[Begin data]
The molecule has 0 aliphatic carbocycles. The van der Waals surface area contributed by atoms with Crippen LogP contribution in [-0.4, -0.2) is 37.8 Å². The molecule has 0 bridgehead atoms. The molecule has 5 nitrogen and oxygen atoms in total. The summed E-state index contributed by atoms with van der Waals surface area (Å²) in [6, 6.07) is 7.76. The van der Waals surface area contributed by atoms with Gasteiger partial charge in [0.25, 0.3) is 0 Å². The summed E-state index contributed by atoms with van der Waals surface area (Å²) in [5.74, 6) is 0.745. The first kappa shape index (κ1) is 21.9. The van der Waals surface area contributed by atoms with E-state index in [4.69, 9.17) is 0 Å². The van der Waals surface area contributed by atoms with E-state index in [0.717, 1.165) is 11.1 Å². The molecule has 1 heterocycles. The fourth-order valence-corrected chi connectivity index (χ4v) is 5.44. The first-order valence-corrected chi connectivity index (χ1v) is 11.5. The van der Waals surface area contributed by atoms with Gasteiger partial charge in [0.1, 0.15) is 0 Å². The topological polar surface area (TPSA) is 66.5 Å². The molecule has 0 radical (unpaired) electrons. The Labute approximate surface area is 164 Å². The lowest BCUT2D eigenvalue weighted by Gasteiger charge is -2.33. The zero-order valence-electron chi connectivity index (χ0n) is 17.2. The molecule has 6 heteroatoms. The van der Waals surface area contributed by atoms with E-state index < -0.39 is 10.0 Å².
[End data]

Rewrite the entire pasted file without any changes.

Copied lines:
The molecule has 0 aliphatic carbocycles. The van der Waals surface area contributed by atoms with Crippen LogP contribution in [-0.4, -0.2) is 37.8 Å². The molecule has 0 bridgehead atoms. The molecule has 5 nitrogen and oxygen atoms in total. The summed E-state index contributed by atoms with van der Waals surface area (Å²) in [6, 6.07) is 7.76. The van der Waals surface area contributed by atoms with Gasteiger partial charge in [0.25, 0.3) is 0 Å². The summed E-state index contributed by atoms with van der Waals surface area (Å²) in [5.74, 6) is 0.745. The first kappa shape index (κ1) is 21.9. The van der Waals surface area contributed by atoms with E-state index in [4.69, 9.17) is 0 Å². The van der Waals surface area contributed by atoms with E-state index in [0.717, 1.165) is 11.1 Å². The molecule has 1 heterocycles. The fourth-order valence-corrected chi connectivity index (χ4v) is 5.44. The first-order valence-corrected chi connectivity index (χ1v) is 11.5. The van der Waals surface area contributed by atoms with Gasteiger partial charge in [0.1, 0.15) is 0 Å². The topological polar surface area (TPSA) is 66.5 Å². The molecule has 0 radical (unpaired) electrons. The Labute approximate surface area is 164 Å². The lowest BCUT2D eigenvalue weighted by Gasteiger charge is -2.33. The zero-order valence-electron chi connectivity index (χ0n) is 17.2. The molecule has 6 heteroatoms. The van der Waals surface area contributed by atoms with E-state index < -0.39 is 10.0 Å².